Responding to the development of a lively hip hop culture in Central and Eastern European countries, this interdisciplinary study demonstrates how a universal model of hip hop serves as a contextually situated platform of cultural exchange and becomes locally inflected. After the Soviet Union fell, hip hop became popular in urban environments in the region, but it has often been stigmatized as inauthentic, due to an apparent lack of connection to African American historical roots and black identity. Originally strongly influenced by aesthetics from the US, hip hop in Central and Eastern Europe has gradually developed unique, local trajectories, a number of which are showcased in this volume. On the one hand, hip hop functions as a marker of Western cosmopolitanism and democratic ideology, but as the contributors show, it is also a malleable genre that has been infused with so much local identity that it has lost most of its previous associations with the West in the experiences of local musicians, audiences, and producers. Contextualizing hip hop through the prism of local experiences and regional musical expressions, these valuable case studies reveal the broad spectrum of its impact on popular culture and youth identity in the post-Soviet world.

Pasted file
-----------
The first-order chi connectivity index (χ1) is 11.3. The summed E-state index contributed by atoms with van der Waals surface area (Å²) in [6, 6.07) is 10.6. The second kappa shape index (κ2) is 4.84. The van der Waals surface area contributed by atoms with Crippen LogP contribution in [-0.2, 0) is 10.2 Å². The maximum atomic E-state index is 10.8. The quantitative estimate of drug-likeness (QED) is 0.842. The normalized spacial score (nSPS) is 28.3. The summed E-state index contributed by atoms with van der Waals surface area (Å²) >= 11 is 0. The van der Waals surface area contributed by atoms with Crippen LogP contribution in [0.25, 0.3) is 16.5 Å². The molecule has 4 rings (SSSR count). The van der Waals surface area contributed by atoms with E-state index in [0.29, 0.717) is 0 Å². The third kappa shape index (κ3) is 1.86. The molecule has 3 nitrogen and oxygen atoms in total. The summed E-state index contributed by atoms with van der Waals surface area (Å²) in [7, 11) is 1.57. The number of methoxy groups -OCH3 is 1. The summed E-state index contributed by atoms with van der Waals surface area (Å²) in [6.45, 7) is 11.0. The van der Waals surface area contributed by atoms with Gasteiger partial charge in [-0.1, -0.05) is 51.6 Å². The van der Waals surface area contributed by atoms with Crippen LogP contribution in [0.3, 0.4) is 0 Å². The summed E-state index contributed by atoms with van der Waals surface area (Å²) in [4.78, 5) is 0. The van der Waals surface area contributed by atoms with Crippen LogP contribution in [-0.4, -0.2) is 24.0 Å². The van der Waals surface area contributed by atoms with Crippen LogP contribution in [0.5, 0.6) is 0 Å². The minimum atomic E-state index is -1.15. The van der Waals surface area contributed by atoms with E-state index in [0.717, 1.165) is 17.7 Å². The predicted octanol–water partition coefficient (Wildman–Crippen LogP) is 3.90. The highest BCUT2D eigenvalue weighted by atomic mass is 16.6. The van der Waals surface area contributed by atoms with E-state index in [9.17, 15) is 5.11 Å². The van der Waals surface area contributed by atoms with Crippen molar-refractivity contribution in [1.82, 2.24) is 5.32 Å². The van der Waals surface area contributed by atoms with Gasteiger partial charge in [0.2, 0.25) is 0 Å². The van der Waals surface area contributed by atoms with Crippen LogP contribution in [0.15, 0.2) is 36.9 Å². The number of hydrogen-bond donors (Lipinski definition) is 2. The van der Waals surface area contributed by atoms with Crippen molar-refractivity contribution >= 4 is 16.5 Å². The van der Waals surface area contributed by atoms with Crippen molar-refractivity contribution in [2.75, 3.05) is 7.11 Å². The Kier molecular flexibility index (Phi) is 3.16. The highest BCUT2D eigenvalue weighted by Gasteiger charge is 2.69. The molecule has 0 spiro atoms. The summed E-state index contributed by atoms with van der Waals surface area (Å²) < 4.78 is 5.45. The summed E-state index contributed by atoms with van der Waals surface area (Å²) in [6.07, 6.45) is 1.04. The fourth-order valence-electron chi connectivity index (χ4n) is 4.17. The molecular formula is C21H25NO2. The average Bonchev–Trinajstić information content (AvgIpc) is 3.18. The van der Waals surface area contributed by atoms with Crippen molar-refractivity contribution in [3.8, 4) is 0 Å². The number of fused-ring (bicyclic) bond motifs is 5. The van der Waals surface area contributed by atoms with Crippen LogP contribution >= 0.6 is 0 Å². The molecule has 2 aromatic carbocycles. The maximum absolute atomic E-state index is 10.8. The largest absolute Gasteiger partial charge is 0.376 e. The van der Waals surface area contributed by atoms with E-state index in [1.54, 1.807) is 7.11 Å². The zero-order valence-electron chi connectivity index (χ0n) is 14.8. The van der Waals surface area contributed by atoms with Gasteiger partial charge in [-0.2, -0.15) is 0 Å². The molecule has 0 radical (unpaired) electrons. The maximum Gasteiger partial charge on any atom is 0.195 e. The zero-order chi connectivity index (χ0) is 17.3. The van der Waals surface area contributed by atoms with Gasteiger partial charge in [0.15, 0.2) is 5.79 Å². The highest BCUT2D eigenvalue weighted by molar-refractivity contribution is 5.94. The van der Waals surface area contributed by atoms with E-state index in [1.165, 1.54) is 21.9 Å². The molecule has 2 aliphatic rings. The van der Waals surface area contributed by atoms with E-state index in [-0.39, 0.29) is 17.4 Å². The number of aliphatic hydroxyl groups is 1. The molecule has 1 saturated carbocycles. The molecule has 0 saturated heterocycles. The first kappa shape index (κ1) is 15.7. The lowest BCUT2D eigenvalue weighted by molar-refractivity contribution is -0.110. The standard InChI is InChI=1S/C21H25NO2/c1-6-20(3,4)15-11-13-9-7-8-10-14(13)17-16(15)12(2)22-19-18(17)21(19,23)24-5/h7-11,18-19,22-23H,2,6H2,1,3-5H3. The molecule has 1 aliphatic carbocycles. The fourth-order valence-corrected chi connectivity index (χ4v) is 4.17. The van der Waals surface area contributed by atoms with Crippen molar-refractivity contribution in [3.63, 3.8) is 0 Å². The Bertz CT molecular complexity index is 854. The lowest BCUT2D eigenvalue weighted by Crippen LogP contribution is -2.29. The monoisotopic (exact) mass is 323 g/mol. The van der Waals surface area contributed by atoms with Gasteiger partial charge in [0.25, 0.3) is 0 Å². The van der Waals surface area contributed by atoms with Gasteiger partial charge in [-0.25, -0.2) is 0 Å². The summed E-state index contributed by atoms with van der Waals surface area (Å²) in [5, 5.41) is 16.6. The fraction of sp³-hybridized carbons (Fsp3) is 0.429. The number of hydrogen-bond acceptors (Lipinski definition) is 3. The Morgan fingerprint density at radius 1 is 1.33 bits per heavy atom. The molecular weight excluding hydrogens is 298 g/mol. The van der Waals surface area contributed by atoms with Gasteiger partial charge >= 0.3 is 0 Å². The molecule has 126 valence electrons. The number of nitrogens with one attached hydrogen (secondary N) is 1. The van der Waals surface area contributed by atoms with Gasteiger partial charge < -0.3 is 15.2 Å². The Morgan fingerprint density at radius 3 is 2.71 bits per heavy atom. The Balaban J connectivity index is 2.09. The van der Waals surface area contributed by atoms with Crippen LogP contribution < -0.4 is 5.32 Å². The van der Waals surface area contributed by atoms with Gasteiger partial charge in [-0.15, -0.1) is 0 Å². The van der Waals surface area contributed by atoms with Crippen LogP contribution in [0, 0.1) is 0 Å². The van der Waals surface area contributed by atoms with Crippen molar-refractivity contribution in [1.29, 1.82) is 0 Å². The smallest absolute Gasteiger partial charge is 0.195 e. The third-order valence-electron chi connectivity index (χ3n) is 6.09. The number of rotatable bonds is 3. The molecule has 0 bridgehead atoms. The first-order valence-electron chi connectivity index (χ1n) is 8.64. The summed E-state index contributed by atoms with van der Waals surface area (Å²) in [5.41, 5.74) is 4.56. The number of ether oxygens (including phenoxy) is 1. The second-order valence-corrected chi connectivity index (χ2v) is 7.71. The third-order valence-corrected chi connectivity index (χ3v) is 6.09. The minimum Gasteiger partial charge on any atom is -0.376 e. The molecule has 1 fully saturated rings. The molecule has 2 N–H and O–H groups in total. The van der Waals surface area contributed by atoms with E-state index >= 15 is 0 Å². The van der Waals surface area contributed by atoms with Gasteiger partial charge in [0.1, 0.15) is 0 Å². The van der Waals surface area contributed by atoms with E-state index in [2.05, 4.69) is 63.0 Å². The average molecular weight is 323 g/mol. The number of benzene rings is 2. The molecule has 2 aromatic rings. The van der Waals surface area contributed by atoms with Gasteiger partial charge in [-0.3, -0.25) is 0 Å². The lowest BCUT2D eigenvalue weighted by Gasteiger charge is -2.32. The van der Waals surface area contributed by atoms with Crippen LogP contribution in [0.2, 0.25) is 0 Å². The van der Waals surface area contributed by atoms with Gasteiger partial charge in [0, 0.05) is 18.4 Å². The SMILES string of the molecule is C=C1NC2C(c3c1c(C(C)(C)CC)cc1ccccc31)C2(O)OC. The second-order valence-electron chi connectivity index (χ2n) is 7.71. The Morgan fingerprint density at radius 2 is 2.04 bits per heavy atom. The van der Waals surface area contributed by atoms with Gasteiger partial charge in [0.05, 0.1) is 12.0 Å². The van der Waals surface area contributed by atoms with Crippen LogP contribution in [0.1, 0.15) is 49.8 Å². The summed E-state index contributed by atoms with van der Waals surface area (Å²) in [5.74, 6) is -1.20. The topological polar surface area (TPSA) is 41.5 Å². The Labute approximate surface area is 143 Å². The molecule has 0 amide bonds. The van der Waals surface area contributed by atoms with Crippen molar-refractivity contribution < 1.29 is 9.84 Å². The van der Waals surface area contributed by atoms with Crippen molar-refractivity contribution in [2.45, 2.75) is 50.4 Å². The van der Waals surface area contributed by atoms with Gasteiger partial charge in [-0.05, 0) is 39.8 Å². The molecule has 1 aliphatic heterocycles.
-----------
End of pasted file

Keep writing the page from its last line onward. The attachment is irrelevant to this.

Milosz Miszczynski is Research Fellow at the Centre for the Digital Economy at the University of Surrey and a Research Associate at the University of Oxford's Institute of Social and Cultural Anthropology. His current research focuses on production, distribution, and consumption of music in the digital economy.His past work on hip hop includes a book in Polish, edited volumes and journal articles published in the European Journal of Cultural Studies and Critical Sociology.Adriana Helbig is Associate Professor of Music at the University of Pittsburgh. She is the author of Hip Hop Ukraine: Music, Race, and African Migration and (with Oksana Buranbaeva and Vanja Mladineo) Culture and Customs of Ukraine.